Fading hostility

On our way from the railway station in Lakatnik to our cottage on the feet of the Balkan mountains we always pass two premisses that stand side on side to each other, but are seperated by a barbwired fence. To the family on the left side, Iwan and Koprinka and their daughters we are frequently invited. Iwan worked most of his life in a nearby Uranium mine, and now suffers from Parkinson disease. The most exciting event in his life was in 1968, when he was recruited to the Bulgarian Peoples Army to help defend the socialist case in Prague against the democratic freedom movement.

Koprinka, his wife, is always makes jokes on him each time Ivan invents a new story about his braveness. She had a good education, but rarely found a way out of the hardships of the village life. Now all the duties lay on her, the work with the garden, the big house, farmland around, and supporting her two daughters. Only when she goes to pastures the goat in the hills, she finds some quiet moments. She usually takes with her a paperback book or a newspaper and dreams away, while her animals pick to most aromatic herbs.


The house to the right looks almost like a mirror image of Iwan and Koprinkas place, except that the garden is a bit more planned and kept clean, and the attached garage and shed for the equipment looks simply more civilized. This house belongs to Iwans brother Kyrill (“Kirtscho”) and his family. The sad thing is that the two families are bound by a long lasting hostiliy, the neighbors say that the brothers had a legal issue on the land that they inherited from their parents. Property in Bulgaria is traditionally the most important asset of everyone, be it farmland, houses in the countryside, a weekend cottage or an apartment in the city. I have rarely met people somewhere else who are so obsessed with keeping or increasing the real estate property as in Bulgaria. It is quite common that children get their first apartment as a gift when they pass the higher education. And when a boy marries a girl, their biggest concern is not so much the dress or the party or the wedding cake. The biggest issue is how to merge the properties of the two in the best and most profitable manner.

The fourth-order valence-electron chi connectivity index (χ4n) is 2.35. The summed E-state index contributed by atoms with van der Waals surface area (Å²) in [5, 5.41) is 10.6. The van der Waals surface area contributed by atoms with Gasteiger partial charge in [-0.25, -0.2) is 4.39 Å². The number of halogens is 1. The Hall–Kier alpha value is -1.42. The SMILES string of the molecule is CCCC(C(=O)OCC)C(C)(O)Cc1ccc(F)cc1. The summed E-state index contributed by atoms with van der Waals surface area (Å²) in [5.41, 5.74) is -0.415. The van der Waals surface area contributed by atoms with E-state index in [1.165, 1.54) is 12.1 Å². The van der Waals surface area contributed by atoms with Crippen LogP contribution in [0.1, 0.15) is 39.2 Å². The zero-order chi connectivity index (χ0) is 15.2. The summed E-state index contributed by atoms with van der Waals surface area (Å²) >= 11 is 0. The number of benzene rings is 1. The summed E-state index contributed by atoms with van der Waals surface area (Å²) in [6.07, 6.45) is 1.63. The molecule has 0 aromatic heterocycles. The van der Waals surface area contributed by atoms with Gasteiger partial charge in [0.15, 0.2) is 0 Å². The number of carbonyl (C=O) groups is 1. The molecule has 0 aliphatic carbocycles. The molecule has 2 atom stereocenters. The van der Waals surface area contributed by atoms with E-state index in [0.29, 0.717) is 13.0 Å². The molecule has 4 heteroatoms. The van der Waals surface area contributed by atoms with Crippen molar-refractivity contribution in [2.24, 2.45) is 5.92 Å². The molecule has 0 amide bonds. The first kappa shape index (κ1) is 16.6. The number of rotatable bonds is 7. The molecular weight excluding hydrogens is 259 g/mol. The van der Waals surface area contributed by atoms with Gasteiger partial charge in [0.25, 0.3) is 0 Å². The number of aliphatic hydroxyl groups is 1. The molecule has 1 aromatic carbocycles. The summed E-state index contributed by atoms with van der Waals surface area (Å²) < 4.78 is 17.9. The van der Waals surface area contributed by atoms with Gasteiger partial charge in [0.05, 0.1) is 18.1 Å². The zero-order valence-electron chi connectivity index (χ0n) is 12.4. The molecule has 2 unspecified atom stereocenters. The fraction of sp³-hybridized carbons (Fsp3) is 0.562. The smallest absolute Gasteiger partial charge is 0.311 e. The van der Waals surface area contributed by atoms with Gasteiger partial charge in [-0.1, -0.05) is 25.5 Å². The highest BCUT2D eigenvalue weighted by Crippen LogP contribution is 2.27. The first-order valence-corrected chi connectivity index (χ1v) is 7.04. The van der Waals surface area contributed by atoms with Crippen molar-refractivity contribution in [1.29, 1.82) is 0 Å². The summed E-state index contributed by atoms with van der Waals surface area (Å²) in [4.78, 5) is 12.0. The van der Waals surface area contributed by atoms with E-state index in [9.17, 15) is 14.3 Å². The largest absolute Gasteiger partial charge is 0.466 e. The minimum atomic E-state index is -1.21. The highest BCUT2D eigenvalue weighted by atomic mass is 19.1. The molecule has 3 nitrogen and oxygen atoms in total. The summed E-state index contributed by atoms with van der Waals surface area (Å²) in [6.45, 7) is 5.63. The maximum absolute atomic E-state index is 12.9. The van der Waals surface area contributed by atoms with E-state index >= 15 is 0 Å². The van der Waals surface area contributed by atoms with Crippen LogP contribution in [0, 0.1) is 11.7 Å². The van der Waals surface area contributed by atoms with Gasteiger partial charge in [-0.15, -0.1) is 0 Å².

One can easily imagine how complicate things become after a divorce or when property is inherited to several children. Something in the regard must have caused a big dispute between the two brothers, an issue so dramatic and irresolvable that neither of their two families talks to the others. At least this is how it looked untill recently. But now the generation of Iwan and Kirtscho’s grandchildren already grow up. There is Ivailo, the 8 year old son of Iwans daughter Monika, and on the other side of the fence is Nevena, the granddaughter of Kirtscho. These two cousins seem to be pretty resistant to the hostiliy between the parents and grandparents of both family branches. Instead, because on this spot of the village there are not many other kids to play with, so the two seem to use every moment to meet at the two sides of the fence. They don’t look up, so they can’t see the awful barbwire (“botliva tela”), but they only have eyes and ears for each other. They can sit their for hours and entertain each other. They have not heared about the issue of real estate property, and perhaps they think that the high fences between their places are only there to keep away Koprinkas goats from the neighbours cabage plantation, and protect Koprinkas chicken from the neighbors young dogs.

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